Of course, the risks in this kind of approach are significant. Not surprisingly, the National Association of ACOs (NAACOs) heaped scorn on the August 9 “Pathways to Success” proposal, with NAACOS CEO Clif Gaus saying in a statement released that evening, that “The administration’s proposed changes to the ACO program will halt transformation to a higher quality, more affordable, patient-centered healthcare industry, stunting efforts to improve and coordinate care for millions of Medicare beneficiaries.” According to Gaus, “The downside financial risk for patient care would be on top of the significant financial investments ACOs already make, jeopardizing years of effort and investment to improve care coordination and slow cost growth.” He continued, “CMS discusses creating stability for ACOs by moving to five-year agreements, but they are pulling the rug out from ACOs by redoing the program in a short timeframe with untested and troubling polices.”

So it seems to me that Azar, Verma, and Rucker, and their colleagues, are in a bit of a challenging place here, because even as the progress has been measurably stronger in the Next Gen ACO program compared with that in the MSSP program, even in Next Gen, it hasn’t been spectacular. Meanwhile, Verma’s attempts to push down harder on the levers of payment and regulation in order to turbocharge ACOs, could very easily backfire, causing more ACOs to leave the MSSP program than to switch to two-sided risk.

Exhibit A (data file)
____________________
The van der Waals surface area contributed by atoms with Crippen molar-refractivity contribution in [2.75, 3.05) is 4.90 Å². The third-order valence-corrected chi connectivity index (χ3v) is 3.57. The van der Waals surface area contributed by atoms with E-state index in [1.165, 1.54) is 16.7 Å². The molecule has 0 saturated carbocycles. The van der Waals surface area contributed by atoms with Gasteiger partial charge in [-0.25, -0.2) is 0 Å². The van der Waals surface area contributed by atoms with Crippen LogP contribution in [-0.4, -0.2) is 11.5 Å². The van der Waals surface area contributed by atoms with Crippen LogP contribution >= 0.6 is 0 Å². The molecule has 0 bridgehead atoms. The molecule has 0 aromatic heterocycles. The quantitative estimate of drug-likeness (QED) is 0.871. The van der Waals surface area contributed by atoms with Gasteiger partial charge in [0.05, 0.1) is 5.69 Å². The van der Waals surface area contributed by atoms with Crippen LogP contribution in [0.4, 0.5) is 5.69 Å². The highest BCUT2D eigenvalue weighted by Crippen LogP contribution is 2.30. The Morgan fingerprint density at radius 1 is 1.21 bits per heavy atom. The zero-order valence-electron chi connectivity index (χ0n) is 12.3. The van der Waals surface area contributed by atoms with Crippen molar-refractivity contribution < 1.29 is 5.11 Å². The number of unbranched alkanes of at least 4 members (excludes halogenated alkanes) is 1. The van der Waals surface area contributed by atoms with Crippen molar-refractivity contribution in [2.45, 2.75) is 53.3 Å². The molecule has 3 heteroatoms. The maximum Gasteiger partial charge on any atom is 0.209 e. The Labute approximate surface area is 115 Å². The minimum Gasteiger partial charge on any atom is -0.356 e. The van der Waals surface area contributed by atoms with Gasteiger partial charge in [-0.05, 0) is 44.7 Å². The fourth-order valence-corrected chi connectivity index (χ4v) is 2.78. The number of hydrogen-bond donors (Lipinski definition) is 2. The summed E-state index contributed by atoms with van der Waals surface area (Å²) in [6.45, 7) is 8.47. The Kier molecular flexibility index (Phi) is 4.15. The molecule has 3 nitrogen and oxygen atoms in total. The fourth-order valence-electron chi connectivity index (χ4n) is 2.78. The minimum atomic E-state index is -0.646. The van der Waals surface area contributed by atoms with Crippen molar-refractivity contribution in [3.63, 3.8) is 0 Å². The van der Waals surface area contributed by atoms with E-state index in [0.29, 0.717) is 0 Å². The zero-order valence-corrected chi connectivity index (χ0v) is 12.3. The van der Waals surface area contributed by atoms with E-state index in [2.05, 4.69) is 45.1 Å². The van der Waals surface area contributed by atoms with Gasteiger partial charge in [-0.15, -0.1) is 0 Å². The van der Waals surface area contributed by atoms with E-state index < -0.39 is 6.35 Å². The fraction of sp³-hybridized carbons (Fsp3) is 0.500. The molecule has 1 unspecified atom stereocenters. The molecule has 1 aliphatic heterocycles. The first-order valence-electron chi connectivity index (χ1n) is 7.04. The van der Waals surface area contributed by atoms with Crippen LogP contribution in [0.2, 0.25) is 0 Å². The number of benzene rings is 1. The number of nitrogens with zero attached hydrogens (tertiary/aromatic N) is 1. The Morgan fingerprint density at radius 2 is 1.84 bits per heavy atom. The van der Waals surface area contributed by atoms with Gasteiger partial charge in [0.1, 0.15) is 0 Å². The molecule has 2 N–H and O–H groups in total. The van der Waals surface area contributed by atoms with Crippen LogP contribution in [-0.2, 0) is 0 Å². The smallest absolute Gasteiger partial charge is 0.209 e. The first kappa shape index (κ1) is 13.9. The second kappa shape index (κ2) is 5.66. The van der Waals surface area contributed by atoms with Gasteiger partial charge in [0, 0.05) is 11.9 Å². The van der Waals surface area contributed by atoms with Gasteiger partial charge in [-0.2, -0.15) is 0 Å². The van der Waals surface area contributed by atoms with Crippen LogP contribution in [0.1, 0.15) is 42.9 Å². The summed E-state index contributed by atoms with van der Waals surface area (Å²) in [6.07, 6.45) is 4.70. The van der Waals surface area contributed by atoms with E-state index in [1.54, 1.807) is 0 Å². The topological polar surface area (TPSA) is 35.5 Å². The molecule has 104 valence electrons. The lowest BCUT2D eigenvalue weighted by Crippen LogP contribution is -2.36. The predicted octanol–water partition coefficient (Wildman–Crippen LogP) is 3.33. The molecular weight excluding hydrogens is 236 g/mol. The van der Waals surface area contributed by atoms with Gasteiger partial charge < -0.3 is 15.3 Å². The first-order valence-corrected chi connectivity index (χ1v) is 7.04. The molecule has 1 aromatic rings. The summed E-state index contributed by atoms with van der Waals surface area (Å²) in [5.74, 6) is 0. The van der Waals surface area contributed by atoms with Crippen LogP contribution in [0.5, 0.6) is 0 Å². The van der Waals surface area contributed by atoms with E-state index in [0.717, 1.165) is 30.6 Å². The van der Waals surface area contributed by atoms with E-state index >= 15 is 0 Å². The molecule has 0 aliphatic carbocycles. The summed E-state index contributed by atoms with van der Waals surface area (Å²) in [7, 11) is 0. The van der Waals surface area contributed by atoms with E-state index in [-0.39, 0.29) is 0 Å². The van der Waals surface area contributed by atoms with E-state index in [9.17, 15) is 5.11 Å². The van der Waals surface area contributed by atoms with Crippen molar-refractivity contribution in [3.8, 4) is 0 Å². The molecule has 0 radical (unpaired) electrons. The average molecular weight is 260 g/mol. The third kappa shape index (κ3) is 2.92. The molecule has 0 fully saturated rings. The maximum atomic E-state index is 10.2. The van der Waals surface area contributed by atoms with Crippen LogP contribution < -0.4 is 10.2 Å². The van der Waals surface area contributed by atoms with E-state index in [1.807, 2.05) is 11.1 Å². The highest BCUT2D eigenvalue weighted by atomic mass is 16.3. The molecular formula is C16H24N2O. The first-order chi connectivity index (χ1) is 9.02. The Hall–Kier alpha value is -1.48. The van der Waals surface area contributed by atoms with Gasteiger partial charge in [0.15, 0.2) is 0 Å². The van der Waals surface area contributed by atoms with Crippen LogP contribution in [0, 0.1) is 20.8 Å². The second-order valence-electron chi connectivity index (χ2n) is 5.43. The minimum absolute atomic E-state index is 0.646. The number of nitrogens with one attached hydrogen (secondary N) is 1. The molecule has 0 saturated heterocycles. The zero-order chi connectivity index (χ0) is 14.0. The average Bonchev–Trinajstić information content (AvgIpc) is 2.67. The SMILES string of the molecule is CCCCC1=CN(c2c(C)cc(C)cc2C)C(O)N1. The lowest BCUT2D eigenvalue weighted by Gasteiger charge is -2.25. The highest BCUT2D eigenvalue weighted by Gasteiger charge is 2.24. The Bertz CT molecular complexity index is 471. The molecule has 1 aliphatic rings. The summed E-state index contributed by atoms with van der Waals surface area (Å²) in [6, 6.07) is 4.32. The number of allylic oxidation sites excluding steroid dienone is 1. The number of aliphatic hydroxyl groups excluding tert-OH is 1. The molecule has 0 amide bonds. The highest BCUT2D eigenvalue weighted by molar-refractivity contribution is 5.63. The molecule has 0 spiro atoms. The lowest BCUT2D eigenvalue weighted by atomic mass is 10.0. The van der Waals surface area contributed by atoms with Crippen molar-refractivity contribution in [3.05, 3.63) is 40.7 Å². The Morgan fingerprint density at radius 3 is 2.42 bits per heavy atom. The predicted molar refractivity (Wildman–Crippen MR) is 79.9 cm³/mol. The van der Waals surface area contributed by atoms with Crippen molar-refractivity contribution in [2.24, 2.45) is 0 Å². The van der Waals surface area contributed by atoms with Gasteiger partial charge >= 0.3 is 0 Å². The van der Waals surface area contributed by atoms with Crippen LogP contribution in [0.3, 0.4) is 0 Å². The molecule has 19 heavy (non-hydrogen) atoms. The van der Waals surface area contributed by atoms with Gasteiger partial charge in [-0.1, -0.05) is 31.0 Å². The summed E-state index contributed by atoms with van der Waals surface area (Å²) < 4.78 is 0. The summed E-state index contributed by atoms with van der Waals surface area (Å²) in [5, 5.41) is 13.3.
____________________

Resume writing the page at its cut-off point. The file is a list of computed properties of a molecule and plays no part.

So this is a delicate, complicated moment. Will “tough love” and “good cop, bad cop” strategies at HHS and CMS really work? Only time will tell—but this feels like an important moment in the evolution of value-based healthcare, with no clear answers as to how HHS (the Department of Health and Human Services) and CMS officials might be successful in forcing transformational change forward, at a time when the coming U.S. healthcare cost cliff is looming more closely than ever before, just up a head. As Bette Davis said, as Margo Channing, in Joseph L. Mankiewiecz’s 1950 film “All About Eve,” “Fasten your seat belts—it’s going to be a bumpy night!”